For his 14 years as a member of the Bella Lewitzky Dance Company, John Pennington’s dancing took our breath away. This weekend at the State Playhouse, Pennington proved that he can still wow us with his artistry as a performer as well as impress us with his choreography. His company, Pennington Dance Group, celebrated its 15th anniversary with strong choreography, a wide variety of music choices and exciting dance artists.  

Skins and Screens (première) opens with three dancers crawling across the stage underneath cocoon-like material painted in camouflage shades of black and brown. As they emerge, the movement is gnarled and sporadic, as if these creatures are morphing from one form into another. The movement expands into more open and unified grouping but the world that they inhabit appears tentative and they exit uncertain of their future. The second section is also a trio with a set of three portable panels that are used as various corridors to separate the members of this particular world. The relationship between the two sections feels incomplete even after the inhabitants of both worlds are brought together at the end.

On The Brink Of Time (1969) was choreographed and first performed by Bella Lewitzky; one of the most grounded dancers ever to grace the stage. The music is by Morton Subotnick, who is best known for his Silver Apples of the Moon, the first electronic work commissioned by a record company, Nonesuch. The score and Lewitzky’s use of strobe light were very innovative elements for that era. Pennington gave a beautiful, grounded and inspiring performance of this historic work. His control is amazing and his command of the stage makes him one of Los Angeles’s most beloved dance artists.

Ungoverned Spaces (Part 1) closed the first half of the concert with a very strong and connected performance by Montay Romero and Annalee Traylor. It is an energetic and somewhat exhausting work which involves two small Plexiglas seats for the dancers to sit on, move around and crawl under. They dance rapidly in unison and then separate with slower and more task-like movement as the powerful score by Tom Peters helps drive them forward. On this night, the end of the dance was sadly compromised by the incompetence of whoever was calling the light cues. Pennington’s choreography is strong and dynamic, but the lighting design by Matt Schumacher only worked against his vision of the work.

The second half opened with a duet that was a “co-collaboration” between Lester Horton and Bella Lewitzky. Created in 1948, The Beloved was inspired by a newspaper article about a religious man who murdered his wife over suspected infidelity. It was choreographed to an original score by Judith Hamilton and includes a set design by Lewitzky’s husband Newell Reynolds. The set is two straight back chairs with a small table in-between that is slightly tilted so that the audience can view the skillfully choreographed gestures taking place on top. John Pennington and Li Chang Rothermich gave powerful performances in a duet that is difficult to watch only because of the subject matter. The gestures are sometimes subtle but gripping and the tension between these two characters is daunting.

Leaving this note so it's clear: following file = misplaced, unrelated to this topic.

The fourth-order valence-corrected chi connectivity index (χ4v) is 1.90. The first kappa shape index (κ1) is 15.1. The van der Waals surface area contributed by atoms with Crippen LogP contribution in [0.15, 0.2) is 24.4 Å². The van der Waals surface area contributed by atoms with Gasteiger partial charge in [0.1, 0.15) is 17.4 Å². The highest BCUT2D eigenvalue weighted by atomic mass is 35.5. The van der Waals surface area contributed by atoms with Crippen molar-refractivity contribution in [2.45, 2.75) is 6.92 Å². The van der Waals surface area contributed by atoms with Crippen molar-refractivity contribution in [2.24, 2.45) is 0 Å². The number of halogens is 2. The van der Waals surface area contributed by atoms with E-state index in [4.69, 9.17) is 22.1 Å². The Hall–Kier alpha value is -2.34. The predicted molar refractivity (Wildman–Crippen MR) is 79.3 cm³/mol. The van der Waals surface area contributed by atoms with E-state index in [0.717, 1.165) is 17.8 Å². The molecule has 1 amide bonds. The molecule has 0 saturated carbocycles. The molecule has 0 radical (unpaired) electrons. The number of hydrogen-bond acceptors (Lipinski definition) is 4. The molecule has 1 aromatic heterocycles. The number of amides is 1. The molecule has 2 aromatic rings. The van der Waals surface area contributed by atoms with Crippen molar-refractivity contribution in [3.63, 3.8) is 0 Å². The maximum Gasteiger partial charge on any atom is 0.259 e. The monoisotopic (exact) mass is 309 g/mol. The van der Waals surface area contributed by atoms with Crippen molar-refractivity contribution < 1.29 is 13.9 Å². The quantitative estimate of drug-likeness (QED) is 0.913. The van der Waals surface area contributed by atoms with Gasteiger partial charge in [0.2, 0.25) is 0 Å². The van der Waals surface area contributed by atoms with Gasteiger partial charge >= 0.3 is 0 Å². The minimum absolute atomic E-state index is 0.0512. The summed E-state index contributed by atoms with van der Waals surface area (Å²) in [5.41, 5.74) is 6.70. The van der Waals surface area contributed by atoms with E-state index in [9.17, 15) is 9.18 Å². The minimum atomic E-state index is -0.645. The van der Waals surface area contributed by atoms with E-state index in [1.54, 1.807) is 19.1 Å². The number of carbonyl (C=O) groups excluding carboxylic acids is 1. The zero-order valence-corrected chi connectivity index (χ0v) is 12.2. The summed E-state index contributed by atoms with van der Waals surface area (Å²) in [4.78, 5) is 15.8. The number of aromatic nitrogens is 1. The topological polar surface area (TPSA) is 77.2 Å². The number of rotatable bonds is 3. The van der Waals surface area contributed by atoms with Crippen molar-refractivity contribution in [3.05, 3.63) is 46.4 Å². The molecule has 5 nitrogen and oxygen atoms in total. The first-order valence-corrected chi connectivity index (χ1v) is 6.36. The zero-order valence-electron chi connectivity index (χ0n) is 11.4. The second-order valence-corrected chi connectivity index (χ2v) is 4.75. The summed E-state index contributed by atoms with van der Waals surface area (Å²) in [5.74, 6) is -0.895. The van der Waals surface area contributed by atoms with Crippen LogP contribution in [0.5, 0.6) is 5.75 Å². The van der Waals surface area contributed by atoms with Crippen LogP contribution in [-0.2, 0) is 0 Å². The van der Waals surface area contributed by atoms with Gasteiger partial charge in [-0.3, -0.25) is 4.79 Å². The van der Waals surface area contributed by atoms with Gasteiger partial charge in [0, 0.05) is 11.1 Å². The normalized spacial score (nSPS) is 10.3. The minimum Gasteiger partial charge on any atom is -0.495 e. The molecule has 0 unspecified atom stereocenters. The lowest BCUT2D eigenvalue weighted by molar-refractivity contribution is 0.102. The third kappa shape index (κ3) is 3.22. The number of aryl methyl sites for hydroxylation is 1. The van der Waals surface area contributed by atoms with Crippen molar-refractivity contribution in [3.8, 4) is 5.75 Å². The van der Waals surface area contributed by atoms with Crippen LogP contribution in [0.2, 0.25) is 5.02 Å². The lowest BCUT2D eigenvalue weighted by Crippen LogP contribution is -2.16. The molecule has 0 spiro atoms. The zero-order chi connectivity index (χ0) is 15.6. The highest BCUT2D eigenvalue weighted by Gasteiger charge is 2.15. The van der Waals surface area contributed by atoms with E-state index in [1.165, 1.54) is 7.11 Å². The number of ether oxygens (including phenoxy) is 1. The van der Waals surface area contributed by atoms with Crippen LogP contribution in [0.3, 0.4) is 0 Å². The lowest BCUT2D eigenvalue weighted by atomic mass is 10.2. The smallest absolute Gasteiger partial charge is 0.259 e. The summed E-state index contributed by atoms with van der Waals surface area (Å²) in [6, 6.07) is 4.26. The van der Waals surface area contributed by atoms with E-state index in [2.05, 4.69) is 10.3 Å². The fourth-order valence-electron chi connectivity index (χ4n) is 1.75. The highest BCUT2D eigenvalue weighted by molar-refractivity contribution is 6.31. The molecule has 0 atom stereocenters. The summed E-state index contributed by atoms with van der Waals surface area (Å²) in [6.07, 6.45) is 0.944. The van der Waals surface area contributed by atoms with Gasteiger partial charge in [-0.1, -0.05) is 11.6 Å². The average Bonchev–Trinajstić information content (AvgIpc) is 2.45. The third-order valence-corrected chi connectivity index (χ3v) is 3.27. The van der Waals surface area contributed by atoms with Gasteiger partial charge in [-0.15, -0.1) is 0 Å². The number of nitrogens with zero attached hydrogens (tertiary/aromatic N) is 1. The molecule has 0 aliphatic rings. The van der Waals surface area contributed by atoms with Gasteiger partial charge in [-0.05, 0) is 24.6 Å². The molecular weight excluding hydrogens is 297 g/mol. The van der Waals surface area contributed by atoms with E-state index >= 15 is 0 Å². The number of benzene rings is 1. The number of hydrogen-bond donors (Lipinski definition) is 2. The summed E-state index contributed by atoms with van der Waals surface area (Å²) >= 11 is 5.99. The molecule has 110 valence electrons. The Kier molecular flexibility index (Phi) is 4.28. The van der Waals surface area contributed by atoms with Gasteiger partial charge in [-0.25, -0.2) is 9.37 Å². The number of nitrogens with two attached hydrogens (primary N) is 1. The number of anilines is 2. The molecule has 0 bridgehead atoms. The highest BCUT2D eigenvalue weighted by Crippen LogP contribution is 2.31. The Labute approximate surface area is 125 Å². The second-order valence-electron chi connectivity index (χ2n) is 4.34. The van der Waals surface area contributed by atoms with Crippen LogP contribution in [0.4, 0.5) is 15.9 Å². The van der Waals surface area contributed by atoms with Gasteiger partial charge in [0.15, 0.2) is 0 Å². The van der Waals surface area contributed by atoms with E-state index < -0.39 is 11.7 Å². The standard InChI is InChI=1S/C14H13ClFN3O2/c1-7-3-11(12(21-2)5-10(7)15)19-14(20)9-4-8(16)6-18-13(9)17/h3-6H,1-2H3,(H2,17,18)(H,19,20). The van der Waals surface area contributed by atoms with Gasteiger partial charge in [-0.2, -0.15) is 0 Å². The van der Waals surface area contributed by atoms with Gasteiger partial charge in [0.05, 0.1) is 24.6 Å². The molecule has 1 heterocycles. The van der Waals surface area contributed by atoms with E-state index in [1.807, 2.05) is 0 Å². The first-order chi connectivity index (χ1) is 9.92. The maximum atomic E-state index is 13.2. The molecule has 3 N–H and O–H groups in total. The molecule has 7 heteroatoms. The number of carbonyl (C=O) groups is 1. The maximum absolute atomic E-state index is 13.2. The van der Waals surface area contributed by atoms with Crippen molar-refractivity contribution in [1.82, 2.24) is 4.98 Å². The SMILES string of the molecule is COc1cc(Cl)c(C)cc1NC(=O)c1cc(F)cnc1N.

Hearing Change was created by Pennington in 2004. In this performance it was danced beautifully by Danae McWatt to the music of Thuja, and David Karagianis. The set, designed by Pennington, is a large circle that resembles a spinning CD and sits stationary upstage center.  McWatt’s costume reflects the lines and colors on this disc, but it isn’t enough to clarify the set's connection to the choreography, which is at times percussive, sometimes lyrical and then suddenly suspended in place. Is the disc the sound of change? It was not clear.

The concert concluded with the première of Company of Orbs performed to the music of William Duckworth and scenic design by John Pennington. There were pink lanterns or orbs hanging at different levels upstage and two hollow plastic globes are utilized by Li Chang Rothermich in her intricate and sometimes witty solo. Company of Orbs was the strongest of Pennington’s choreography on the program. The movement is generous, circular and appears fun to dance. There was a section that reminded me of tossing a ping pong ball into a group of other balls and watching as they rebound in all directions. Dancers revolve around themselves and each other, and the relationship between the performers is wonderful to see. They truly came across as a company in this piece. All six dancers deserve mention. They were Danae McWatt, Li Chang Rothermich, Edwin Siguenza, Michael Szanyi, Annalee Traylor and Tom Tsai.

John Pennington’s work continues to grow and mature. I look forward to the next 15 years.